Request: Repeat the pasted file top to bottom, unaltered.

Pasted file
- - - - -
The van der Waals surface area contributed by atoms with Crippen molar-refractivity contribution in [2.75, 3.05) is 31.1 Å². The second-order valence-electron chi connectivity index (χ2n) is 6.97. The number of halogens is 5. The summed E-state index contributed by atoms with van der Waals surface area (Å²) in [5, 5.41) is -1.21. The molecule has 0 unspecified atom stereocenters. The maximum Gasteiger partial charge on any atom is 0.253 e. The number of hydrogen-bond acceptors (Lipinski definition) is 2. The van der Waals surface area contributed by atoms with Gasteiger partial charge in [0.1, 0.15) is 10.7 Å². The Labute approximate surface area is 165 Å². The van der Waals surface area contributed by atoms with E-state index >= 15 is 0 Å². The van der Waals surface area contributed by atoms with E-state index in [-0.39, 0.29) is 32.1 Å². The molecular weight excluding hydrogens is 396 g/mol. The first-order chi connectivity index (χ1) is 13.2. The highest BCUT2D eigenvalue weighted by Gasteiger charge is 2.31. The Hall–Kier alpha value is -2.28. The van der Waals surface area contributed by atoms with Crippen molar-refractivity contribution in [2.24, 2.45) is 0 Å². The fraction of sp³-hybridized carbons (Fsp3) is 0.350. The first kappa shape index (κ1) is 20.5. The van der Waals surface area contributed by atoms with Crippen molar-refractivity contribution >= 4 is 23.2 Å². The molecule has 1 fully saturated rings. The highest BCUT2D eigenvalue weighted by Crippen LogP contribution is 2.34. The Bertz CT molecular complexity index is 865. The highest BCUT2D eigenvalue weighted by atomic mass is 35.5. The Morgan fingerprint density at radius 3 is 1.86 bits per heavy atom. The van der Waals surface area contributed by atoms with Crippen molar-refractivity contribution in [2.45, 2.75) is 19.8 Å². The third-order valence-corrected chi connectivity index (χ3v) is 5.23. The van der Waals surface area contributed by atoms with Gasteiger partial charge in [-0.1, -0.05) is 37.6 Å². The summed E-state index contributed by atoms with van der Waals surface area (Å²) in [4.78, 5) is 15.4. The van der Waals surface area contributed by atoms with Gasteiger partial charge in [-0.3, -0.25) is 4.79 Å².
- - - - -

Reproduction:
The van der Waals surface area contributed by atoms with Crippen molar-refractivity contribution in [2.75, 3.05) is 31.1 Å². The second-order valence-electron chi connectivity index (χ2n) is 6.97. The number of halogens is 5. The summed E-state index contributed by atoms with van der Waals surface area (Å²) in [5, 5.41) is -1.21. The molecule has 0 unspecified atom stereocenters. The maximum Gasteiger partial charge on any atom is 0.253 e. The number of hydrogen-bond acceptors (Lipinski definition) is 2. The van der Waals surface area contributed by atoms with Gasteiger partial charge in [0.1, 0.15) is 10.7 Å². The Labute approximate surface area is 165 Å². The van der Waals surface area contributed by atoms with E-state index >= 15 is 0 Å². The van der Waals surface area contributed by atoms with E-state index in [-0.39, 0.29) is 32.1 Å². The molecular weight excluding hydrogens is 396 g/mol. The first-order chi connectivity index (χ1) is 13.2. The highest BCUT2D eigenvalue weighted by Gasteiger charge is 2.31. The Hall–Kier alpha value is -2.28. The van der Waals surface area contributed by atoms with Crippen molar-refractivity contribution in [2.24, 2.45) is 0 Å². The fraction of sp³-hybridized carbons (Fsp3) is 0.350. The first kappa shape index (κ1) is 20.5. The van der Waals surface area contributed by atoms with Crippen molar-refractivity contribution >= 4 is 23.2 Å². The molecule has 1 fully saturated rings. The highest BCUT2D eigenvalue weighted by Crippen LogP contribution is 2.34. The Bertz CT molecular complexity index is 865. The highest BCUT2D eigenvalue weighted by atomic mass is 35.5. The Morgan fingerprint density at radius 3 is 1.86 bits per heavy atom. The van der Waals surface area contributed by atoms with Crippen molar-refractivity contribution in [2.45, 2.75) is 19.8 Å². The third-order valence-corrected chi connectivity index (χ3v) is 5.23. The van der Waals surface area contributed by atoms with Gasteiger partial charge in [-0.1, -0.05) is 37.6 Å². The summed E-state index contributed by atoms with van der Waals surface area (Å²) in [4.78, 5) is 15.4. The van der Waals surface area contributed by atoms with Gasteiger partial charge in [-0.3, -0.25) is 4.79 Å².